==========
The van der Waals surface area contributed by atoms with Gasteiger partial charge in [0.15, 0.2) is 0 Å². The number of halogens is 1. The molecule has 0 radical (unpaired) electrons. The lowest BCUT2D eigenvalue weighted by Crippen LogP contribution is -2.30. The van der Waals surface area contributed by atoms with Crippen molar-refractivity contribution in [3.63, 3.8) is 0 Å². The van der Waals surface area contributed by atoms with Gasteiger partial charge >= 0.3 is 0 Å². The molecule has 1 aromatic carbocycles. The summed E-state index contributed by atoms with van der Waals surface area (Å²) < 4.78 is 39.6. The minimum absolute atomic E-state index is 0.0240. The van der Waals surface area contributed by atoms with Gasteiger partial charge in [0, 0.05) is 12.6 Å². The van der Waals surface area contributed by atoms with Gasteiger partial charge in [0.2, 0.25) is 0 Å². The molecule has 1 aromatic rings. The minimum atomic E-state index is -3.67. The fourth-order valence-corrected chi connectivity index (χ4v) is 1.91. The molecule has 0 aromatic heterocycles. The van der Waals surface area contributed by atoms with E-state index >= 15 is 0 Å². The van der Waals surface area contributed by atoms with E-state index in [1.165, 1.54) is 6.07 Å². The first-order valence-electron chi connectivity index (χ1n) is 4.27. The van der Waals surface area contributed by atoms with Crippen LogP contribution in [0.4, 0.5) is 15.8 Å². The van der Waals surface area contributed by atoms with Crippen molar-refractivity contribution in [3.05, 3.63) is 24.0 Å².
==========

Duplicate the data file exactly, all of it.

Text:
The van der Waals surface area contributed by atoms with Gasteiger partial charge in [0.15, 0.2) is 0 Å². The number of halogens is 1. The molecule has 0 radical (unpaired) electrons. The lowest BCUT2D eigenvalue weighted by Crippen LogP contribution is -2.30. The van der Waals surface area contributed by atoms with Crippen molar-refractivity contribution in [3.63, 3.8) is 0 Å². The van der Waals surface area contributed by atoms with Gasteiger partial charge >= 0.3 is 0 Å². The molecule has 1 aromatic carbocycles. The summed E-state index contributed by atoms with van der Waals surface area (Å²) < 4.78 is 39.6. The minimum absolute atomic E-state index is 0.0240. The van der Waals surface area contributed by atoms with Gasteiger partial charge in [0, 0.05) is 12.6 Å². The van der Waals surface area contributed by atoms with Gasteiger partial charge in [0.2, 0.25) is 0 Å². The molecule has 1 aromatic rings. The minimum atomic E-state index is -3.67. The fourth-order valence-corrected chi connectivity index (χ4v) is 1.91. The molecule has 0 aromatic heterocycles. The van der Waals surface area contributed by atoms with E-state index >= 15 is 0 Å². The van der Waals surface area contributed by atoms with E-state index in [1.165, 1.54) is 6.07 Å². The first-order valence-electron chi connectivity index (χ1n) is 4.27. The van der Waals surface area contributed by atoms with Crippen LogP contribution in [0.4, 0.5) is 15.8 Å². The van der Waals surface area contributed by atoms with Crippen molar-refractivity contribution in [3.05, 3.63) is 24.0 Å².